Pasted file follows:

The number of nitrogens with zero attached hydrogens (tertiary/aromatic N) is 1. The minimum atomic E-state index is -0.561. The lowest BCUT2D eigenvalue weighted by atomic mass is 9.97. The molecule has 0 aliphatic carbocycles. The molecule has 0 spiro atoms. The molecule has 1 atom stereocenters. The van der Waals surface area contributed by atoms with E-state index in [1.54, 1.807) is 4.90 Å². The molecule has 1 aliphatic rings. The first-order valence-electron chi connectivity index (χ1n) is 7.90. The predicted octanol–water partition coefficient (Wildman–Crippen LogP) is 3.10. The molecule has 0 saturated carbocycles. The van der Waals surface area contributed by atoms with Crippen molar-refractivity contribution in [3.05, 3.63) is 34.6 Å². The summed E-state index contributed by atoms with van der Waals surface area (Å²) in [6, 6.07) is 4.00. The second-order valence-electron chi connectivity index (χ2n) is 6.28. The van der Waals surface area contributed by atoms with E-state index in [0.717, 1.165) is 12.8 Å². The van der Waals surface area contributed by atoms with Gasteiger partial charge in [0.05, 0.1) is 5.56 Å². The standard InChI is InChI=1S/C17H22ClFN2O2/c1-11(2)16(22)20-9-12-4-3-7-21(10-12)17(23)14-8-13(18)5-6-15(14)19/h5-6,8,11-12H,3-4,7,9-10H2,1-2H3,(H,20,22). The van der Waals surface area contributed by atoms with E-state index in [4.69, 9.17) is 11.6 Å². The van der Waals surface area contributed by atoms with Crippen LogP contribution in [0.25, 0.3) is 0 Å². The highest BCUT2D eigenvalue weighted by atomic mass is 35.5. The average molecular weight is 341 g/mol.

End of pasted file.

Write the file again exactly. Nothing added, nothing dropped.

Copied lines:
The number of nitrogens with zero attached hydrogens (tertiary/aromatic N) is 1. The minimum atomic E-state index is -0.561. The lowest BCUT2D eigenvalue weighted by atomic mass is 9.97. The molecule has 0 aliphatic carbocycles. The molecule has 0 spiro atoms. The molecule has 1 atom stereocenters. The van der Waals surface area contributed by atoms with E-state index in [1.54, 1.807) is 4.90 Å². The molecule has 1 aliphatic rings. The first-order valence-electron chi connectivity index (χ1n) is 7.90. The predicted octanol–water partition coefficient (Wildman–Crippen LogP) is 3.10. The molecule has 0 saturated carbocycles. The van der Waals surface area contributed by atoms with Crippen molar-refractivity contribution in [3.05, 3.63) is 34.6 Å². The summed E-state index contributed by atoms with van der Waals surface area (Å²) in [6, 6.07) is 4.00. The second-order valence-electron chi connectivity index (χ2n) is 6.28. The van der Waals surface area contributed by atoms with E-state index in [0.717, 1.165) is 12.8 Å². The van der Waals surface area contributed by atoms with Gasteiger partial charge in [0.05, 0.1) is 5.56 Å². The standard InChI is InChI=1S/C17H22ClFN2O2/c1-11(2)16(22)20-9-12-4-3-7-21(10-12)17(23)14-8-13(18)5-6-15(14)19/h5-6,8,11-12H,3-4,7,9-10H2,1-2H3,(H,20,22). The van der Waals surface area contributed by atoms with E-state index in [4.69, 9.17) is 11.6 Å². The van der Waals surface area contributed by atoms with Crippen LogP contribution in [0.25, 0.3) is 0 Å². The highest BCUT2D eigenvalue weighted by atomic mass is 35.5. The average molecular weight is 341 g/mol.